5 Industries Most Likely to Be Disrupted by the Onset of Driverless Cars

As with the recent increasing malware attacks, cyber security seems to be the main area to be strengthened within the driverless cars field.

This will lead to a boom in automakers’ partnerships with software enterprises, with IT shaping up to be the main industry influenced by the onset of autonomous vehicles.

But there are other industries at stake in this game.

Some of them will need to reconsider – or even shift – their long-term strategies, so as to adjust to the demands arising from self-driving vehicles usage.

In what follows, I’ll outline 5 of these industries, although there are many others to cast an eye upon.

1. Insurance

According to a Victoria Transport Policy Institute report, traffic-related fatalities are estimated to be reduced by 90% in the near future. This naturally increases the likelihood of insurance companies experiencing a significant drop in demand.

The fewer risks car rides will pose, the less people will need insurances.

In fact, insurance policy companies are already thinking this phenomenon through by advancing UBIs – Usage-Based Insurances. Also known as Pay-as-You-Drive (PAYD) and Pay-How-You-Drive (PHYD), the costs implied by this type of insurance depend on:

  • type of vehicle owned
  • time of usage
  • past driving behavior
  • driving destinations.

UBIs tend to reward safe driving patterns. But since ‘safe’ will more and more equal ‘self-driving cars’, we’ll most likely witness insurance agencies pushing UBIs so as to meet the needs of the new market.

Partly responsible for the challenges faced by the insurance companies is the fact that liabilities related to driving fatalities will be taken up by the automakers themselves.


2. Ride-hailing

Both self-driving cars and ride-hailing companies have been working on groundbreaking models in transportation, so it is interesting to see how they will influence one another in the years to come.

With ride-hailing giants, like Uber, vying to get a leg up on the driverless scene, the relationship dynamic between the two industries seems like a win-win one.

But recent findings indicate that customers’ preferences favor well-established self-driving automakers to ride-hailing providers like Uber or Google.

The explanation is not hard to find: people tend to stick to what’s familiar and already reputable on the market. They will perceive a traditional carmaker brand as a safer investment.

Not to mention, Uber will need to start charging drivers in order to sustain production costs and research for their self-driving models.

3. Public Transportation

Using public transport will be an increasingly diminishing practice since people are already showing preference towards car pickup services.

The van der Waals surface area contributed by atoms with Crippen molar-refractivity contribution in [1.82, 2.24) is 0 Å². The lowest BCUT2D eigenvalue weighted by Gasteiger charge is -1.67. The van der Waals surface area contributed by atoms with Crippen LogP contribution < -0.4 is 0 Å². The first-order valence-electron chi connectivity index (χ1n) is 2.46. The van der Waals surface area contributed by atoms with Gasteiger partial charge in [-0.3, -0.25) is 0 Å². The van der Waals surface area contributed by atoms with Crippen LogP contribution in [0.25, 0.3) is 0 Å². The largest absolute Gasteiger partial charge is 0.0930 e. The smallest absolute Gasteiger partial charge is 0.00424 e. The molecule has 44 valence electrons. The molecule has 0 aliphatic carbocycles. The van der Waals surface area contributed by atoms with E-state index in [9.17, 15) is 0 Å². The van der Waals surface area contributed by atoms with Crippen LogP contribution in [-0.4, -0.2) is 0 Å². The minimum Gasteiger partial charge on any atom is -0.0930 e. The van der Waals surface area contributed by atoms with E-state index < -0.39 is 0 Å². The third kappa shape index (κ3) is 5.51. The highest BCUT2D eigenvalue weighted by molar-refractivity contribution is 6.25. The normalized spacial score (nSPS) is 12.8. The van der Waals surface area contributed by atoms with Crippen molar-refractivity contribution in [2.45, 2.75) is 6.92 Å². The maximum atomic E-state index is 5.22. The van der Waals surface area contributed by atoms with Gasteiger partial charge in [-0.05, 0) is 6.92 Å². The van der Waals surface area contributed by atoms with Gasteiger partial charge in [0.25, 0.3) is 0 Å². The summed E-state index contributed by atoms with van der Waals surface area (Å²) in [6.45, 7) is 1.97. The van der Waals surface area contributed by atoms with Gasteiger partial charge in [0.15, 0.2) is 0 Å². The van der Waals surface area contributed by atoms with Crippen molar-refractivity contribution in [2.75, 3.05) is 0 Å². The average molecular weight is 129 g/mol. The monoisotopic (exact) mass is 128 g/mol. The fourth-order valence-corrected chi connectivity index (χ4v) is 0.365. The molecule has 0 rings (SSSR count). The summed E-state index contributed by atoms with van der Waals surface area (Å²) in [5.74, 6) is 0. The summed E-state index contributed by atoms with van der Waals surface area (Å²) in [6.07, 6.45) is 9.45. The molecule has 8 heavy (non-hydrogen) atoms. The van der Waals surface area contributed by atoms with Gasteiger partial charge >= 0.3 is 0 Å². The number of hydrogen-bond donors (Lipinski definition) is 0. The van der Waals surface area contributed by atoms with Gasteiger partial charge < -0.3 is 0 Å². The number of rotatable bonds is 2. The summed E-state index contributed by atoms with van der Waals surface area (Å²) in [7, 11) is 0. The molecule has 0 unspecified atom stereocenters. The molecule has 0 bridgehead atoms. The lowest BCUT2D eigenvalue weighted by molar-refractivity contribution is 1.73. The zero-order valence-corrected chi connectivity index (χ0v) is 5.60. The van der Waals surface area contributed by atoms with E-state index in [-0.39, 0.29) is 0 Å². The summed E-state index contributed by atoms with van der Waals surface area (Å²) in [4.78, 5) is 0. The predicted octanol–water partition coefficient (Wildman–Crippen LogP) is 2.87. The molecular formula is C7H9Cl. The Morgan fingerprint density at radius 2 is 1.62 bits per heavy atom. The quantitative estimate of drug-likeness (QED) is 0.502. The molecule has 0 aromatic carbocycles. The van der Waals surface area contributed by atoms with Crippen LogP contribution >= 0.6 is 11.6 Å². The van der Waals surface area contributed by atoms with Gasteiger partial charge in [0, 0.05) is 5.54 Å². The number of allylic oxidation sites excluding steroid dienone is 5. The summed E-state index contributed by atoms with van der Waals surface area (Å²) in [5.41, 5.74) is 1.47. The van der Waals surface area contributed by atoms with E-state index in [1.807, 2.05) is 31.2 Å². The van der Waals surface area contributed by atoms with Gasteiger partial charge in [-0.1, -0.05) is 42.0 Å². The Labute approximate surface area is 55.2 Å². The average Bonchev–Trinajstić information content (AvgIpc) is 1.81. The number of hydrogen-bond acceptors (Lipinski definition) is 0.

Once these conveniences will be provided by driverless cars, they’ll prove even more advantageous due to a number of reasons like:

  • support of out-of-the-way locations not covered by the public network
  • reduced waiting time
  • cost-effectiveness
  • more mobility for suburbs inhabitants and commuters.

4. Delivery

Dedicated delivery drivers can be worried about the future of their jobs – drones and self-driving cars are serious competition.

The main advantage of the latter delivery solutions is that they’re simply less prone to delays or human errors – not to mention time-effectiveness.

5. Urban Planning

Testing semi-autonomous cars has revealed that urban planning is instrumental in the vehicles’ swift performance.

Not in vain have cities like Pittsburgh been chosen as a testing ground by Uber. They present a wide range of urban transportation structures a driverless vehicle has to be equipped for.

That said, city roads will soon start to undergo a series of measures aimed at better catering to the needs of future transportation:

  • traffic lights redesign (or even elimination)
  • different traffic flow management systems
  • parking spots allotment.

How about YOUR Thoughts on the Driverless Cars Onset?

The rise of driverless cars usage will not affect industries involving dedicated drivers only. They’re likely to also create numerous other ripple effects we can only have a guess at.

How do you see the whole suite of disruptive effects the autonomous vehicles are bringing?

Would you pick this means of transportation if being made available at a convenient price?

This is a topic we need to explore, so feel free to start any conversation in the comments section below.

Philipp Kandal